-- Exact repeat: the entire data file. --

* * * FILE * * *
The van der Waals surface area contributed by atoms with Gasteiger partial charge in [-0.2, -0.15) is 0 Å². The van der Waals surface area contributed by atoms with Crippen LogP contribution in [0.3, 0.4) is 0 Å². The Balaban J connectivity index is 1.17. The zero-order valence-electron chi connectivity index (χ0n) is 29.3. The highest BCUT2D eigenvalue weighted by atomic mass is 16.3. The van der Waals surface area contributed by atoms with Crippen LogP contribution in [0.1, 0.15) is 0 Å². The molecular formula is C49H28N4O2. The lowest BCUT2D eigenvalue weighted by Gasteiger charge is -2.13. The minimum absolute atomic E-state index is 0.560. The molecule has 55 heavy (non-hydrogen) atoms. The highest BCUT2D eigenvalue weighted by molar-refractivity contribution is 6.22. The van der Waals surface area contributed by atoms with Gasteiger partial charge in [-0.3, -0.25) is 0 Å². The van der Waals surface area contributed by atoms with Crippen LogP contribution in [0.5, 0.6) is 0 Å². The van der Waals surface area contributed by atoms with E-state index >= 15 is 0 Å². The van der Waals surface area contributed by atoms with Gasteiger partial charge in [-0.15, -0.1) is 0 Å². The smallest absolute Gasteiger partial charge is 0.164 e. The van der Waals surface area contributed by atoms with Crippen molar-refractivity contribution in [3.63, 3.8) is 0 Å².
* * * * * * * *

The van der Waals surface area contributed by atoms with Gasteiger partial charge in [-0.2, -0.15) is 0 Å². The van der Waals surface area contributed by atoms with Crippen LogP contribution in [0.3, 0.4) is 0 Å². The Balaban J connectivity index is 1.17. The zero-order valence-electron chi connectivity index (χ0n) is 29.3. The highest BCUT2D eigenvalue weighted by atomic mass is 16.3. The van der Waals surface area contributed by atoms with Crippen LogP contribution in [0.1, 0.15) is 0 Å². The molecular formula is C49H28N4O2. The lowest BCUT2D eigenvalue weighted by Gasteiger charge is -2.13. The minimum absolute atomic E-state index is 0.560. The molecule has 55 heavy (non-hydrogen) atoms. The highest BCUT2D eigenvalue weighted by molar-refractivity contribution is 6.22. The van der Waals surface area contributed by atoms with Gasteiger partial charge in [-0.3, -0.25) is 0 Å². The van der Waals surface area contributed by atoms with Crippen LogP contribution in [0.5, 0.6) is 0 Å². The van der Waals surface area contributed by atoms with E-state index >= 15 is 0 Å². The van der Waals surface area contributed by atoms with Gasteiger partial charge in [-0.15, -0.1) is 0 Å². The smallest absolute Gasteiger partial charge is 0.164 e. The van der Waals surface area contributed by atoms with Crippen molar-refractivity contribution in [3.63, 3.8) is 0 Å².